Sharron Davies’s family ‘dipped medal in gold’ after losing out to drugs cheat
Sharron Davies was famously forced to settle for silver behind gold medal winner Petra Schneider in the 400m individual medley.
So her daughter and her father Terry, who was her swimming coach at the time, took her silver medal off to be gold-plated to try to make up for her disappointment.
“I don’t have my gold, but a few years ago my dad and my daughter took my medal off and had it plated and put it under the Christmas tree,” Sharron told the Kaye Adams How to be 60 podcast.
“So I do have an Olympic gold medal and when I take it out and show people I always go: ‘don’t rub it off! It costs a lot to put it back on again.’”
Communist bloc swimmer Petra Schneider was more than ten seconds quicker than Davies when she set a new world record at the Moscow Olympics. She later admitted doping as part of a programme of state-sponsored cheating, but retained her gold medal.
Sharron, 60, who now works as a sports commentator, has urged swimming’s international body to deliver justice to those robbed of medals by the East German drugs programme.
She said: “I’m angry that things weren’t done at the time. We did try to speak about it. We look back with rose-coloured glasses and go: ‘we obviously didn’t know they were cheating,’ but we did. We absolutely knew they were cheating, but nothing was done.”
Sharron, who is mum to three children Elliott, 29, Grace, 25, and Finlay, 16 and has a three year-old granddaughter, has hit the headlines in recent years for campaigning against transwomen competing in female sporting competitions, arguing that they hold a biological advantage. But she told How to be 60 that speaking out had wrecked her career.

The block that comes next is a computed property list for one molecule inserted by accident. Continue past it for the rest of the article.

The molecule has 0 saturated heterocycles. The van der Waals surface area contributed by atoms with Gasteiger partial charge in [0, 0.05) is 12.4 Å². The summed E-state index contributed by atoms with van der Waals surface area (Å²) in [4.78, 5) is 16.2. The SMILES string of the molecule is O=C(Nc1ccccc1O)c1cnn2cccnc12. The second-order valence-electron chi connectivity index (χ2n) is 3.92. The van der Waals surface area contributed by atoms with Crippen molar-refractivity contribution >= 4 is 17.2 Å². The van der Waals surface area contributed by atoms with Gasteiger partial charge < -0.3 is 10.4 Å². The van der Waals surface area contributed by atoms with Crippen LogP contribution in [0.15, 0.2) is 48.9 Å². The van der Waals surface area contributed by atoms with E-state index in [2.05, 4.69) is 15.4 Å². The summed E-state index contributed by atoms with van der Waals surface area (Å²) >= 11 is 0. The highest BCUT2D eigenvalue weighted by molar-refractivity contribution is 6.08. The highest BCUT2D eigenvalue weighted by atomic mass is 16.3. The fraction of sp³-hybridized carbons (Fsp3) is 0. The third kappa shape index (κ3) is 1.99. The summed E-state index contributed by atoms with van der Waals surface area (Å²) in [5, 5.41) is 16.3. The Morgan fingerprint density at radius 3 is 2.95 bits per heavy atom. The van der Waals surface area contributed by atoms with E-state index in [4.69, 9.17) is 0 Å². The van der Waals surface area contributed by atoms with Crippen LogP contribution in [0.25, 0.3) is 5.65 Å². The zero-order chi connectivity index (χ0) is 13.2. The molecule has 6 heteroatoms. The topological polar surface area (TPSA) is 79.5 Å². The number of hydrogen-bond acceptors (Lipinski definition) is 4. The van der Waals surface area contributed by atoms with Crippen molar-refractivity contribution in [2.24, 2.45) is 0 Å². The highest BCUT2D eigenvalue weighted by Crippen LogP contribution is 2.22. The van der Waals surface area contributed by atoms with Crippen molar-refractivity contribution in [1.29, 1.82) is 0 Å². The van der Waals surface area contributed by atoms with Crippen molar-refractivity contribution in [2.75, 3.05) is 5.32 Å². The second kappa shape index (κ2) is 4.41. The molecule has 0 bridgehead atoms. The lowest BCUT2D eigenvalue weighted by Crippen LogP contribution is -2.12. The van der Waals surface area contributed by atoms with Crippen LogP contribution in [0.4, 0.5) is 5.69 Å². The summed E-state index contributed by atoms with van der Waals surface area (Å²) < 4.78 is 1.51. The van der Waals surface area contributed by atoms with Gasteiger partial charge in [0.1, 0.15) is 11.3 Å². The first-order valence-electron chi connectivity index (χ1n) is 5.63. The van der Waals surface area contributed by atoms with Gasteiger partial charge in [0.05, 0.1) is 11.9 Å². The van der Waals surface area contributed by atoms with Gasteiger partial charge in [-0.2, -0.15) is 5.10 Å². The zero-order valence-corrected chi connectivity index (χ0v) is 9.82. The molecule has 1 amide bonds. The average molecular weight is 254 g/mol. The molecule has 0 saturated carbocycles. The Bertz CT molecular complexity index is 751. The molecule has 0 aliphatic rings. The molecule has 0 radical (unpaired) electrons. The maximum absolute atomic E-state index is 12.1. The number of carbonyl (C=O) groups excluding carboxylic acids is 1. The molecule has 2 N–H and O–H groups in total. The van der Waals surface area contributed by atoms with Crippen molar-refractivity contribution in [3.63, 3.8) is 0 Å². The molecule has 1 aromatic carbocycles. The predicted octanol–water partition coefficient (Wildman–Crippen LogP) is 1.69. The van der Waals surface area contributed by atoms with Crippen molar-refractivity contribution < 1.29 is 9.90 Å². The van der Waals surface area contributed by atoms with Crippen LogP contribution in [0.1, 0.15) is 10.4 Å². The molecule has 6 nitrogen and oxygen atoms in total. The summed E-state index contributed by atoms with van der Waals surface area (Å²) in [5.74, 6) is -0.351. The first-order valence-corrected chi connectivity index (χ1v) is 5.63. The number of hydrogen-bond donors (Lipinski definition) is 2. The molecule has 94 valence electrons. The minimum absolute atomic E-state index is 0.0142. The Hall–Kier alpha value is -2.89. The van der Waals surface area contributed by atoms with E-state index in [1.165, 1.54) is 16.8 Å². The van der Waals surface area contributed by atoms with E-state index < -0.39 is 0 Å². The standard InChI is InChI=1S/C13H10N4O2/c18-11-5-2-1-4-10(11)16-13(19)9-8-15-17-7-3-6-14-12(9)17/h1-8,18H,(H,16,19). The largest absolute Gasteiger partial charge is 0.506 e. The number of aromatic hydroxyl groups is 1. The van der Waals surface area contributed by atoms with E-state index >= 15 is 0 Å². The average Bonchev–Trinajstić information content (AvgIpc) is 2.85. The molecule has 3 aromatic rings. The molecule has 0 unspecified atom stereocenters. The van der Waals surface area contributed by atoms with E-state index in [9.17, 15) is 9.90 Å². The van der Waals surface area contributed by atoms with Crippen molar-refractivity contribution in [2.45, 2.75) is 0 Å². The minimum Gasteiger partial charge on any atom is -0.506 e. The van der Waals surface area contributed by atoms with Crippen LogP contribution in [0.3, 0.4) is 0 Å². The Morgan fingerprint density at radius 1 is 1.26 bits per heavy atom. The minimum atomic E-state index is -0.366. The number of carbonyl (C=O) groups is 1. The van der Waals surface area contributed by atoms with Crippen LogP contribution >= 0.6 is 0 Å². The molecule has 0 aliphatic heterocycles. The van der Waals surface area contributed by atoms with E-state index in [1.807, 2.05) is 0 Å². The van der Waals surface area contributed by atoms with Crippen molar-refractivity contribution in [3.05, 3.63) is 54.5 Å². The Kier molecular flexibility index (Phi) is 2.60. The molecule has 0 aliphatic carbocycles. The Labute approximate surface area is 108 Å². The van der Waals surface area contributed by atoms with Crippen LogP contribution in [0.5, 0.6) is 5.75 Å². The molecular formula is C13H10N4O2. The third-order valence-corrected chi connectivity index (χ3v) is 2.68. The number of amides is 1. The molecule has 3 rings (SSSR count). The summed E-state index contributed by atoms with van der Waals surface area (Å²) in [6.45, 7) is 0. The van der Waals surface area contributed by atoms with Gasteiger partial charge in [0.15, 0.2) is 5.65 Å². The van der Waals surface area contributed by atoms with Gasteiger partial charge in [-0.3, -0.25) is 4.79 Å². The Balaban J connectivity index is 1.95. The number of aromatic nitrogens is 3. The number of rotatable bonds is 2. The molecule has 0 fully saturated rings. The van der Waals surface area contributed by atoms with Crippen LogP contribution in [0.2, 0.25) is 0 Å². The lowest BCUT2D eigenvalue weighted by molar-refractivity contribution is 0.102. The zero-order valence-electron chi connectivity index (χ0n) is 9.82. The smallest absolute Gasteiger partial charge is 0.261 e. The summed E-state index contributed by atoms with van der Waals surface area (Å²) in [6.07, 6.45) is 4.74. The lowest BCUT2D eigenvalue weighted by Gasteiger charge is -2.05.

“Work just disappeared,” she said frankly. “The agencies were scared to employ me because they got absolutely pummelled by the activists. They rang all the charities I worked for, they rang the BBC daily, they rang every single company I had anything to do with. They just tried to make my life absolute hell.”
Explaining her stance, she added: “Because of the East German stuff, which I had all of my sporting career, I have this big thing about fairness. Sport should be fair and if it’s fair for men, it should be fair for women too.
“It was never an anti-transgender situation; I’ve got friends who’ve got a transgender son. It’s a pro-female thing. We had to fight so hard for our rights and our equality. We don’t have it in so many fields, and we certainly don’t have it in sport.”
Sharron claimed she had the support of dozens of other sports stars, but that many were afraid to speak out. She revealed she wrote to the International Olympic Committee expressing concern about fairness in sport four years ago.
“And there were 60 names on that letter,” she told How to be 60.
“Every single one of those names you would recognise, every single one of them was an Olympic medallist, asking the IOC to do the research first. And only five of that 60 have ever put their head above the parapet.”
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